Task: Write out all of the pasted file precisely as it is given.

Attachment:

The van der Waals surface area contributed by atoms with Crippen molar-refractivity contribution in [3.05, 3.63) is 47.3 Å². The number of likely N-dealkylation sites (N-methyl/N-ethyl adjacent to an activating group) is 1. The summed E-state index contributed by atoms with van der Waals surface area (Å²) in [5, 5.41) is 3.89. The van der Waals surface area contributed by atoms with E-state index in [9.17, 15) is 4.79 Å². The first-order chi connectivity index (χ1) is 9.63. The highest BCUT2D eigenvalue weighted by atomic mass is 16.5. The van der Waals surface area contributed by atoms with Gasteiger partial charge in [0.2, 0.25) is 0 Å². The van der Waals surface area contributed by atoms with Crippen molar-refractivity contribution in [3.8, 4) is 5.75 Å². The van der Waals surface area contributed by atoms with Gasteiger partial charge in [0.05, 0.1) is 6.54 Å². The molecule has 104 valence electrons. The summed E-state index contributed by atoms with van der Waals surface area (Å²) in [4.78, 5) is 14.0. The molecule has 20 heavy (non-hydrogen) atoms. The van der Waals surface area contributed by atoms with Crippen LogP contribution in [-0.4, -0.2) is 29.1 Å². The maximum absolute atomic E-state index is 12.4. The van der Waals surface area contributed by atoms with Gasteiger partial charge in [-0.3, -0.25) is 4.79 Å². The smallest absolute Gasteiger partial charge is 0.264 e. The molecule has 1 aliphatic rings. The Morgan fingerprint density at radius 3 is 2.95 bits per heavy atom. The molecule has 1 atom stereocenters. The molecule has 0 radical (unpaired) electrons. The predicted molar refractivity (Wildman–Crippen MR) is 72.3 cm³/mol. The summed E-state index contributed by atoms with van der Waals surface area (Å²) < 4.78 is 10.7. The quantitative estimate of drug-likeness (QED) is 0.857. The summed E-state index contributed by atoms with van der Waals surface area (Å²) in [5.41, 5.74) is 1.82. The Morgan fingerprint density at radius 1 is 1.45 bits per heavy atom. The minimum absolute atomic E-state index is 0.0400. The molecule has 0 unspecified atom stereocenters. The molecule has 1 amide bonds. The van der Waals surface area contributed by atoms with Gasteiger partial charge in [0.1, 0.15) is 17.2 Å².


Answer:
The van der Waals surface area contributed by atoms with Crippen molar-refractivity contribution in [3.05, 3.63) is 47.3 Å². The number of likely N-dealkylation sites (N-methyl/N-ethyl adjacent to an activating group) is 1. The summed E-state index contributed by atoms with van der Waals surface area (Å²) in [5, 5.41) is 3.89. The van der Waals surface area contributed by atoms with E-state index in [9.17, 15) is 4.79 Å². The first-order chi connectivity index (χ1) is 9.63. The highest BCUT2D eigenvalue weighted by atomic mass is 16.5. The van der Waals surface area contributed by atoms with Gasteiger partial charge in [0.2, 0.25) is 0 Å². The van der Waals surface area contributed by atoms with Crippen molar-refractivity contribution in [3.8, 4) is 5.75 Å². The van der Waals surface area contributed by atoms with Gasteiger partial charge in [0.05, 0.1) is 6.54 Å². The molecule has 104 valence electrons. The summed E-state index contributed by atoms with van der Waals surface area (Å²) in [4.78, 5) is 14.0. The molecule has 20 heavy (non-hydrogen) atoms. The van der Waals surface area contributed by atoms with Crippen LogP contribution in [-0.4, -0.2) is 29.1 Å². The maximum absolute atomic E-state index is 12.4. The van der Waals surface area contributed by atoms with Gasteiger partial charge in [-0.3, -0.25) is 4.79 Å². The smallest absolute Gasteiger partial charge is 0.264 e. The molecule has 1 aliphatic rings. The Morgan fingerprint density at radius 3 is 2.95 bits per heavy atom. The molecule has 1 atom stereocenters. The molecule has 0 radical (unpaired) electrons. The predicted molar refractivity (Wildman–Crippen MR) is 72.3 cm³/mol. The summed E-state index contributed by atoms with van der Waals surface area (Å²) < 4.78 is 10.7. The quantitative estimate of drug-likeness (QED) is 0.857. The summed E-state index contributed by atoms with van der Waals surface area (Å²) in [5.41, 5.74) is 1.82. The Morgan fingerprint density at radius 1 is 1.45 bits per heavy atom. The minimum absolute atomic E-state index is 0.0400. The molecule has 0 unspecified atom stereocenters. The molecule has 1 amide bonds. The van der Waals surface area contributed by atoms with Gasteiger partial charge in [0.1, 0.15) is 17.2 Å².